What happens when you pick a very good source for your marketing campaign at a very bad time? Exactly what happened with Coca Cola or rather is happening, as people are still showing their feelings about the “Karachi is Love” Campaign.
The new Ad is all over the city, from billboards, advertisement trucks with neon red and white lights and cars to smaller Ads in the middle of all our YouTube videos. Not to forget all the social media shares that are mostly coming from people that comfortably reside over the middle class benchmark of the Karachi majority or the diaspora spread all over the world.
It might be easy to forget what and how much is wrong with this city, but with the notable and quite frankly, traumatic urban flooding, several rape cases reported and PIA plane crash, all happening less than 6 months ago, the wounds were still too fresh to brush it all under the rug, very unlike the Karachi way, where the people are so used to the injustices they take less than a few hours in a regular business day to mourn and grieve over whatever calamity has occurred and keep going.
From a film and art point of view, there’s nothing wrong with how they’ve tried to portray the city. I myself have fallen victim to the romanticism that more often than not surrounds it, losing myself in a Kamila Shamsie book, never been a problem. A state of longing and nostalgia is not necessarily bad, as long as you realize and recognize the faults of the thing you’re ‘hyping up’.
In a very beautifully produced video by the legendary Ali Hamza of Noori the band, Coke incorporated the poster image of Karachi with a mention of chai, cricket, samandar and apne log. Which is all really heart-warming until you realize that’s not all it really is anymore. They do a show of unity by mentioning different cultures and religions together, but that is not the complete reality of this city now. Do people from different religious backgrounds live here in harmony and respect anymore? Only recently we’ve had mass Anti-Shia rallies by the Sunni extremist organization called ‘Sipah-e-Sahaba Pakistan’ that have been reported by globally renowned news forums such as The Guardian. And that’s without even digging deeper into the issues minorities face here, that’s not just a Karachi issue, it’s a Pakistan issue.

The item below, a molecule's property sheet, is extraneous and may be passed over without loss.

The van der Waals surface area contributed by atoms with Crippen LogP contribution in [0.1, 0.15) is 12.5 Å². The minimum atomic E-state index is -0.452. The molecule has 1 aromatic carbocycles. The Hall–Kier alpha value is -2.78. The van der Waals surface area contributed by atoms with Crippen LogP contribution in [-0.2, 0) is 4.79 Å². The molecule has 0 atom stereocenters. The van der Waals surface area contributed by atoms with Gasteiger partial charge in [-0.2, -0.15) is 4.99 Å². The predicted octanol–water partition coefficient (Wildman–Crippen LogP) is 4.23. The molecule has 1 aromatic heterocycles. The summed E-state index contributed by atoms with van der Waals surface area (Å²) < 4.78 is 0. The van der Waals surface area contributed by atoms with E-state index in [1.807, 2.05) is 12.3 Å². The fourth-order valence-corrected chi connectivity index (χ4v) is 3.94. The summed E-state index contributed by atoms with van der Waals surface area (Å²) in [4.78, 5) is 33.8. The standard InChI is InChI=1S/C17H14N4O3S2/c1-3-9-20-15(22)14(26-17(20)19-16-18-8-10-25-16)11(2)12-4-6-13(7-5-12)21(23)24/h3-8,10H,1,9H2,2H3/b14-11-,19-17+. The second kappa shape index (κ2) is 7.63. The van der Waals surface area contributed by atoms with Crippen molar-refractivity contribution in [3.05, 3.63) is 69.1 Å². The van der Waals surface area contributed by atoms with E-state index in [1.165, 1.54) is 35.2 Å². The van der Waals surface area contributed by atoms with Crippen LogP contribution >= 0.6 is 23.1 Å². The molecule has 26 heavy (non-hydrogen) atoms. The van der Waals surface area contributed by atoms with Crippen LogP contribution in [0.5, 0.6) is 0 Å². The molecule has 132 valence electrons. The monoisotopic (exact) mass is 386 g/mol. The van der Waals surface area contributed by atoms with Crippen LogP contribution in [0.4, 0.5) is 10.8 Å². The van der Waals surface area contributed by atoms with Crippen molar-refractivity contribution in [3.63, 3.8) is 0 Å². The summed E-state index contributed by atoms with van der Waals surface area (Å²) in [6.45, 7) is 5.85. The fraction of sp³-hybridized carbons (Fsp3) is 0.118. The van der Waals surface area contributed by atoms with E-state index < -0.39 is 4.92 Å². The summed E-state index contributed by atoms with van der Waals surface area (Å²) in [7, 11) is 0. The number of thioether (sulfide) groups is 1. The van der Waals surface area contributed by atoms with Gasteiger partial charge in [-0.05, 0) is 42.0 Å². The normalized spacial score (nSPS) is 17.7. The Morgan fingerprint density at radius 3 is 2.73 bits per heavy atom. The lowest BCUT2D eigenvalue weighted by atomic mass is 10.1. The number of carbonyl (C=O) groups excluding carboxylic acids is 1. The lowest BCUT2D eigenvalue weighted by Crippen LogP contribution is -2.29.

The damage caused by the August 2020 rains in the city have been disastrous and there’s no one person or entity to blame. Karachi has long since been nobody’s when looking for accountability, and everybody’s when you want to attach the nostalgic appeal to the city. The record breaking 484mm of rain, more than 10 times the monthly average, destroyed houses, livelihoods, and infrastructure around the city. Poor governance, failing sewage system, and inherently corrupt institutions all makeup for the consequences that the rich and poor faced alike in this downpour. An emotion that is wonderfully penned in this article titled “Karachi – A city nobody owns.”
The act of focusing on the pros of your city in the end might have been the only way to see things for people here for the longest of time, but the continuous neglect, ignorance of authorities, and the choking pile of problems that keep rising, all have the people here frustrated with rage and bitterness to take it all silently anymore.
Regardless of what the intention behind making the Ad is, the reviews and reactions by the audience have been mixed with some needing a reminder of how this city is still indeed the city of lights and the others, the ones like me that have had enough of concealing this city’s faults and pretending to go about their day as if we’re living in a utopia that requires no change, no progress, and no reform whatsoever, who want things to stop being as they are, who are asking for change, demanding it and refusing to ride the ignorance train.
Does criticizing and bringing to light whatever is wrong with the place your entire livelihood is based and depended on, wrong? Does it mean you do not have the same love and longing for this city as anyone else residing here does? The answers to these questions are easy, but they too differ from person to point of view. The one thing that all of us can agree on is this: Karachi needs help, it needs systematic and operational change and it needs that now.